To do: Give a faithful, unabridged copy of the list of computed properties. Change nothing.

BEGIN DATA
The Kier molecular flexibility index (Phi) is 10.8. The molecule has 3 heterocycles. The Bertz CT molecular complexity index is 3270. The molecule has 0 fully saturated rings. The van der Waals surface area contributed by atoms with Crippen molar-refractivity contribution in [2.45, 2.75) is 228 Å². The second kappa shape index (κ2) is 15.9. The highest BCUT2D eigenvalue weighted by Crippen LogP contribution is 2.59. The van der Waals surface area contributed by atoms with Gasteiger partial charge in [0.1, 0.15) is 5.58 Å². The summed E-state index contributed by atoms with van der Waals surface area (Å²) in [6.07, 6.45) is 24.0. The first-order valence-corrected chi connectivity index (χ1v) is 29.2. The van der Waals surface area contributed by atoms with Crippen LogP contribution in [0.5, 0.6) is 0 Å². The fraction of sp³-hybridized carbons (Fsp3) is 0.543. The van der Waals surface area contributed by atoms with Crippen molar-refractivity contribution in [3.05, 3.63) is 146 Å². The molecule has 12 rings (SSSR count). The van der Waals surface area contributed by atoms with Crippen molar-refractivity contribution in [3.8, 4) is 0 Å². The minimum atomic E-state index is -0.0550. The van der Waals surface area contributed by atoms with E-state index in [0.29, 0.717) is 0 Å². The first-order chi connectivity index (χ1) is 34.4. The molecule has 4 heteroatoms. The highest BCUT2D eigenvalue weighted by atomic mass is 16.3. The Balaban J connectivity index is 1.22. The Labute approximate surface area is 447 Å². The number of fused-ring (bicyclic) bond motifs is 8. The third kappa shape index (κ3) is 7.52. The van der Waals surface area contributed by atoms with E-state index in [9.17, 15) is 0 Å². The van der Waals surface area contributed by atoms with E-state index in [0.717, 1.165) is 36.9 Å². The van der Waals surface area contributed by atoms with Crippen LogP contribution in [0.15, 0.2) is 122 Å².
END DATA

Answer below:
The Kier molecular flexibility index (Phi) is 10.8. The molecule has 3 heterocycles. The Bertz CT molecular complexity index is 3270. The molecule has 0 fully saturated rings. The van der Waals surface area contributed by atoms with Crippen molar-refractivity contribution in [2.45, 2.75) is 228 Å². The second kappa shape index (κ2) is 15.9. The highest BCUT2D eigenvalue weighted by Crippen LogP contribution is 2.59. The van der Waals surface area contributed by atoms with Gasteiger partial charge in [0.1, 0.15) is 5.58 Å². The summed E-state index contributed by atoms with van der Waals surface area (Å²) in [6.07, 6.45) is 24.0. The first-order valence-corrected chi connectivity index (χ1v) is 29.2. The van der Waals surface area contributed by atoms with Crippen LogP contribution in [0.5, 0.6) is 0 Å². The fraction of sp³-hybridized carbons (Fsp3) is 0.543. The van der Waals surface area contributed by atoms with Crippen molar-refractivity contribution in [3.05, 3.63) is 146 Å². The molecule has 12 rings (SSSR count). The van der Waals surface area contributed by atoms with Crippen molar-refractivity contribution in [3.8, 4) is 0 Å². The minimum atomic E-state index is -0.0550. The van der Waals surface area contributed by atoms with E-state index in [0.29, 0.717) is 0 Å². The first-order chi connectivity index (χ1) is 34.4. The molecule has 4 heteroatoms. The highest BCUT2D eigenvalue weighted by atomic mass is 16.3. The Balaban J connectivity index is 1.22. The Labute approximate surface area is 447 Å². The number of fused-ring (bicyclic) bond motifs is 8. The third kappa shape index (κ3) is 7.52. The van der Waals surface area contributed by atoms with E-state index in [9.17, 15) is 0 Å². The van der Waals surface area contributed by atoms with E-state index in [0.717, 1.165) is 36.9 Å². The van der Waals surface area contributed by atoms with Crippen LogP contribution in [0.15, 0.2) is 122 Å².